Unfortunately, the current methods for making illuminator tips are rather complex, particularly when the configuration of the tip is dictated by constraints (e.g., small diameter) associated with a balloon with which the tip is to operate.

It is required that illumination devices utilized for vascular photochemotherapeutic procedures yield a nearly uniform cylindrical pattern of irradiation. However, the more miniature the device, the more the difficulty that is encountered in obtaining irradiation uniformity.

Accordingly, it is an object of the present invention to provide an illuminator tip which provides relatively uniform irradiation for photochemotherapeutic procedures.

An advantage of the present invention is the provision of fabrication methods for making embodiments of illuminator tips.

SUMMARY

Illumination devices for delivering ultraviolet light to an in vivo treatment site comprise an optical fiber having an illumination window. The illumination window is formed by removing buffer material and cladding material from a core of a silica optical fiber along a predetermined length thereof, treating the core along the predetermined length to specially configure the core, and applying an optical scattering layer over the specially configured core.

Essentially uniform cylindrical irradiation is desired for in vivo photochemotherapeutic treatments. The illumination devices of the present invention achieve uniform cylindrical irradiation by using the illumination window to redistribute the light emanating from the fiber core. In particular, a circumferential contour of the core is shaped along the illumination window so that, for an internally reflected ray travelling in the core, the internally reflected ray has differing angles of incidences along the illumination window. In addition, the contour of the circumferential core causes rays travelling parallel to a major axis of the optical fiber to strike the core-scattering layer interface, thereby resulting in greater irradiance.

In one embodiment, in the illumination window a circumferential contour of the core is shaped by etching to have an essentially semi-conical or truncated conical shape. In this embodiment, a portion of the core has the shape of a truncated cone along the illumination window. The truncated conical core has an internal planar conical angle α. An internally reflected ray which has a first angle of incidence θ.sub.1 at a first point of reflection along the illumination window and a plurality N of further points of subsequent reflection along the predetermined length, will have an interior angle of total reflection of 2(θ.sub.i -(N-1) α) for the subsequent points of internal reflection in the illumination window.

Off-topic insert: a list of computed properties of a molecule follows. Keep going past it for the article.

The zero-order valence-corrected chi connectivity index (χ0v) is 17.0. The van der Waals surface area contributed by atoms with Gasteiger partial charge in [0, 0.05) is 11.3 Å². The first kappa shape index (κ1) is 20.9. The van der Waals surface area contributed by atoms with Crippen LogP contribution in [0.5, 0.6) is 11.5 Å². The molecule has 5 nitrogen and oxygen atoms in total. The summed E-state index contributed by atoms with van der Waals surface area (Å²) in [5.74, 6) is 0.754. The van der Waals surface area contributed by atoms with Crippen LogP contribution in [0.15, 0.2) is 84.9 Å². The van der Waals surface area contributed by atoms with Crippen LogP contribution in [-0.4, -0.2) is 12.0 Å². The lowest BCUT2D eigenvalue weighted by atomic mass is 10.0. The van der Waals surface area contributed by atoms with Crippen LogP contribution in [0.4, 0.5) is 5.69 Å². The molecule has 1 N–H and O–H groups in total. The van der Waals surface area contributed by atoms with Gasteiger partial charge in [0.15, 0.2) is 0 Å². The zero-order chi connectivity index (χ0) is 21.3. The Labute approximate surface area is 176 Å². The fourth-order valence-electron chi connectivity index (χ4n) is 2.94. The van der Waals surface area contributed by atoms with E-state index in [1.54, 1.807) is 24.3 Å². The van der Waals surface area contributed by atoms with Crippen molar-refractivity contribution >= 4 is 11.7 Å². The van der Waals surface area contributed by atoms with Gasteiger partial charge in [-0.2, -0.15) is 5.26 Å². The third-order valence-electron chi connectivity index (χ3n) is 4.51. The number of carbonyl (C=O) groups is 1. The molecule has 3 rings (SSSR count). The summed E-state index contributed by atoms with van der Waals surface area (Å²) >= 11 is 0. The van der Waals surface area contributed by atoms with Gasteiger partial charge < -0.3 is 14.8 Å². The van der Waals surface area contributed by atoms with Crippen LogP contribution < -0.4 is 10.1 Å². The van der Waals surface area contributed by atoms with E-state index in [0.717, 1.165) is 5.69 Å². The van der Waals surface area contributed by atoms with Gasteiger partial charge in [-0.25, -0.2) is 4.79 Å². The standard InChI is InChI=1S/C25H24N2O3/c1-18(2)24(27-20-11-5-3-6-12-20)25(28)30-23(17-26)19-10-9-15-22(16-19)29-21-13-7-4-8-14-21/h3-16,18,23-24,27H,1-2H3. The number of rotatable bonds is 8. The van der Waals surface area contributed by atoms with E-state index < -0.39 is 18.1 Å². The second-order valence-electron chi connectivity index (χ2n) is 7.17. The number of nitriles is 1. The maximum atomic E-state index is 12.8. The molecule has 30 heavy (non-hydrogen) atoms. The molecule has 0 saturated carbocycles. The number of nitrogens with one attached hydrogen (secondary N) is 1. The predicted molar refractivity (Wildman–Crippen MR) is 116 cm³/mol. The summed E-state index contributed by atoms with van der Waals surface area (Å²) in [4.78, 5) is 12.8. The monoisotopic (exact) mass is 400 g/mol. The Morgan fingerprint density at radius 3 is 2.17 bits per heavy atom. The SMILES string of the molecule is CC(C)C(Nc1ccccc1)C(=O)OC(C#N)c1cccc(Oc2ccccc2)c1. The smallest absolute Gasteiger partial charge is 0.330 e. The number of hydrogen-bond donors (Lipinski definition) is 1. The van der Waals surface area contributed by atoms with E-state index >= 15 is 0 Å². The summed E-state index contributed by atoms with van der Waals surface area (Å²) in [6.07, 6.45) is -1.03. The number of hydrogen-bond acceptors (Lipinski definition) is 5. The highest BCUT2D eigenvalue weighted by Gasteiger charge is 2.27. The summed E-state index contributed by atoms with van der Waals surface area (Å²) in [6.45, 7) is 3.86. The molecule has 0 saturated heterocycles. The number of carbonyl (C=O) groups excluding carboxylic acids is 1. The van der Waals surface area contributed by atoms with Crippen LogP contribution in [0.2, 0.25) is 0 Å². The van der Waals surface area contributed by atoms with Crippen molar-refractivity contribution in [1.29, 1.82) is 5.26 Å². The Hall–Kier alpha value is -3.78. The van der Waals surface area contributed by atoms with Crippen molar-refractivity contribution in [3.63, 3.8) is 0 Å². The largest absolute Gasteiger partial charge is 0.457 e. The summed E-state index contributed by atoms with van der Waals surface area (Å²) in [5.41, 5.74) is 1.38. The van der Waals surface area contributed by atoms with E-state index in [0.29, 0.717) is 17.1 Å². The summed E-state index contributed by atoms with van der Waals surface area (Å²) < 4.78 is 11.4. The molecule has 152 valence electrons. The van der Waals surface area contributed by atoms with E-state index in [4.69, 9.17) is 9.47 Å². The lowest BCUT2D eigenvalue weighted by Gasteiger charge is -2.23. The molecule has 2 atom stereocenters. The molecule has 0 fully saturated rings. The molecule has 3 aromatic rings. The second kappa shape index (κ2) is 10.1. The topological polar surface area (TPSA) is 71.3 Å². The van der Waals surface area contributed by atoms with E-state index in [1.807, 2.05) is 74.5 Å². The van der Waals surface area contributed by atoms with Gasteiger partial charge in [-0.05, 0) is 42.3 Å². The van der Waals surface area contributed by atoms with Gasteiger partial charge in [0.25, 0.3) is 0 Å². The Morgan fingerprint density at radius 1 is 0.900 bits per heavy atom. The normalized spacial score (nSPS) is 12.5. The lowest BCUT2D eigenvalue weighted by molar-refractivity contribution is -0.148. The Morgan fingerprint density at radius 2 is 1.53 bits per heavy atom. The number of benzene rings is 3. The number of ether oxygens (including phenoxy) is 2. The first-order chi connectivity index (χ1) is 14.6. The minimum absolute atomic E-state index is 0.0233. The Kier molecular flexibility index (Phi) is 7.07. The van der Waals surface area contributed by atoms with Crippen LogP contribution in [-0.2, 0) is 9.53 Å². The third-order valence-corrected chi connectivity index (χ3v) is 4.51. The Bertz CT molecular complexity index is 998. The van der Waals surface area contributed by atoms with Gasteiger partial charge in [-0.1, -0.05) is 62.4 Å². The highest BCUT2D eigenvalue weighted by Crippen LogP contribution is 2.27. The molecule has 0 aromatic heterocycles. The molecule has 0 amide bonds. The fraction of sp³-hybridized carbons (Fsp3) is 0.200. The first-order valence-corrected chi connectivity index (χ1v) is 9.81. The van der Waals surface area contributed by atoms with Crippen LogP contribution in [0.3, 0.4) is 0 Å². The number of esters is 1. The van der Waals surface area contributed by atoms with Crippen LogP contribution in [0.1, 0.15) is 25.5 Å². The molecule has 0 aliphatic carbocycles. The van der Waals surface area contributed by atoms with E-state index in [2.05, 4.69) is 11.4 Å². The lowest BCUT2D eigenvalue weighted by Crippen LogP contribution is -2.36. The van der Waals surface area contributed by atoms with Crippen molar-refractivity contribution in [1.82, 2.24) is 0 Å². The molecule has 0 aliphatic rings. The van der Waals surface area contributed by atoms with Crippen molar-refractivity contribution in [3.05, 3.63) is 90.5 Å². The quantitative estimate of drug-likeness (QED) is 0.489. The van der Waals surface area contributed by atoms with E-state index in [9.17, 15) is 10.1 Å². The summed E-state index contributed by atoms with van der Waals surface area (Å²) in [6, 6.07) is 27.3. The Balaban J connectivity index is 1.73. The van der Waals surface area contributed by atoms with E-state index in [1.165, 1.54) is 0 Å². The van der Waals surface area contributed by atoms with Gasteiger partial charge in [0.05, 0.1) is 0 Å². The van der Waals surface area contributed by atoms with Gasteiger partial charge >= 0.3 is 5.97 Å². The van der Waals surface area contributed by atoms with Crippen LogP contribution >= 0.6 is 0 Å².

In another embodiment, in the illumination window the circumferential contour of the core has a modified conical or bi-tapered contour including a plurality of circumferential contour segments. A first of the circumferential contour segments has an essentially semi-conical shape. Light behaves in this semi-conical contour segment much in the manner as with the illumination window of the previous embodiment. A second of the circumferential contour segments, which is upstream from the first segment, has a reduced radius annular shape, thereby enhancing irradiation from an upstream portion of the illumination window.

In all embodiments, an optical scattering material is formed over the fiber core in the illumination window. The optical scattering material is preferably an admixture of optical epoxy and Al.sub.2 O.sub.3.

Methods for forming the embodiments of the illumination devices are also disclosed.

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Classifications
U.S. Classification385/128, 362/551, 385/127, 385/31, 385/901
International ClassificationA61N5/06, G02B6/02, A61B18/22
Cooperative ClassificationA61N5/0601, G02B6/02, A61N2005/0661, A61B2018/2261, Y10S385/901
European ClassificationG02B6/02, A61N5/06B
Legal Events
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10 Nov 2009FPExpired due to failure to pay maintenance fee
Effective date: 20090923
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Year of fee payment: 8
17 Sep 2001SULPSurcharge for late payment
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13 Jul 1993ASAssignment
Owner name: SISTERS OF PROVIDENCE IN OREGON, OREGON
Free format text: ASSIGNMENT OF ASSIGNORS INTEREST;ASSIGNORS:GREGORY, KENTON W.;SHANGGUAN, HANQUN;REEL/FRAME:006959/0631
Effective date: 19930701